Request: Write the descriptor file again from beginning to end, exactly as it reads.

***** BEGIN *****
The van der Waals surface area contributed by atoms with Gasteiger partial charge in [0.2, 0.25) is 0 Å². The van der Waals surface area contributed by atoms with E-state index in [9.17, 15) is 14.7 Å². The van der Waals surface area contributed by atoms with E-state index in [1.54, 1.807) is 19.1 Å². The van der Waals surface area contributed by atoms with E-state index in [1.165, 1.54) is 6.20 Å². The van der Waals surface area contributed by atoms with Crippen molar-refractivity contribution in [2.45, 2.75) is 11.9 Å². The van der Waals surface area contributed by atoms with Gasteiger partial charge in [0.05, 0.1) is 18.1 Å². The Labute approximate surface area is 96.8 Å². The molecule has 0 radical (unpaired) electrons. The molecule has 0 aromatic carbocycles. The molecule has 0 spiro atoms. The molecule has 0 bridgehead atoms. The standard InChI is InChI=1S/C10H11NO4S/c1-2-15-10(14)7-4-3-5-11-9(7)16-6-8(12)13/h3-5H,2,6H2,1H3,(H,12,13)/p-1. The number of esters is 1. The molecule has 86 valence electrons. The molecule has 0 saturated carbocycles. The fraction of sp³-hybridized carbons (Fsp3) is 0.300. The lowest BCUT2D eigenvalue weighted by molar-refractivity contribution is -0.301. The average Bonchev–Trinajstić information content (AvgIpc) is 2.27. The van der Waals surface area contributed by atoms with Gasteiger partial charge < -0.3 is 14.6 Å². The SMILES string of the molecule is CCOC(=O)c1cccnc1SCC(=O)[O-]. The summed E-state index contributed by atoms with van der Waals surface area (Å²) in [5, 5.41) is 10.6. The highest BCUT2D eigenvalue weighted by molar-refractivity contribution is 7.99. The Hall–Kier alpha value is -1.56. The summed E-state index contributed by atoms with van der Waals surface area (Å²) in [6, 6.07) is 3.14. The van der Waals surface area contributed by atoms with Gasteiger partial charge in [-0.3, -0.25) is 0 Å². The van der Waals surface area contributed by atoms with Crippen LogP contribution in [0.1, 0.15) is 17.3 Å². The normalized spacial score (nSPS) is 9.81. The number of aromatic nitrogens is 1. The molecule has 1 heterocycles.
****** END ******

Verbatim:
The van der Waals surface area contributed by atoms with Gasteiger partial charge in [0.2, 0.25) is 0 Å². The van der Waals surface area contributed by atoms with E-state index in [9.17, 15) is 14.7 Å². The van der Waals surface area contributed by atoms with E-state index in [1.54, 1.807) is 19.1 Å². The van der Waals surface area contributed by atoms with E-state index in [1.165, 1.54) is 6.20 Å². The van der Waals surface area contributed by atoms with Crippen molar-refractivity contribution in [2.45, 2.75) is 11.9 Å². The van der Waals surface area contributed by atoms with Gasteiger partial charge in [0.05, 0.1) is 18.1 Å². The Labute approximate surface area is 96.8 Å². The molecule has 0 radical (unpaired) electrons. The molecule has 0 aromatic carbocycles. The molecule has 0 spiro atoms. The molecule has 0 bridgehead atoms. The standard InChI is InChI=1S/C10H11NO4S/c1-2-15-10(14)7-4-3-5-11-9(7)16-6-8(12)13/h3-5H,2,6H2,1H3,(H,12,13)/p-1. The number of esters is 1. The molecule has 86 valence electrons. The molecule has 0 saturated carbocycles. The fraction of sp³-hybridized carbons (Fsp3) is 0.300. The lowest BCUT2D eigenvalue weighted by molar-refractivity contribution is -0.301. The average Bonchev–Trinajstić information content (AvgIpc) is 2.27. The van der Waals surface area contributed by atoms with Gasteiger partial charge < -0.3 is 14.6 Å². The SMILES string of the molecule is CCOC(=O)c1cccnc1SCC(=O)[O-]. The summed E-state index contributed by atoms with van der Waals surface area (Å²) in [5, 5.41) is 10.6. The highest BCUT2D eigenvalue weighted by molar-refractivity contribution is 7.99. The Hall–Kier alpha value is -1.56. The summed E-state index contributed by atoms with van der Waals surface area (Å²) in [6, 6.07) is 3.14. The van der Waals surface area contributed by atoms with Gasteiger partial charge in [-0.3, -0.25) is 0 Å². The van der Waals surface area contributed by atoms with Crippen LogP contribution in [0.1, 0.15) is 17.3 Å². The normalized spacial score (nSPS) is 9.81. The number of aromatic nitrogens is 1. The molecule has 1 heterocycles.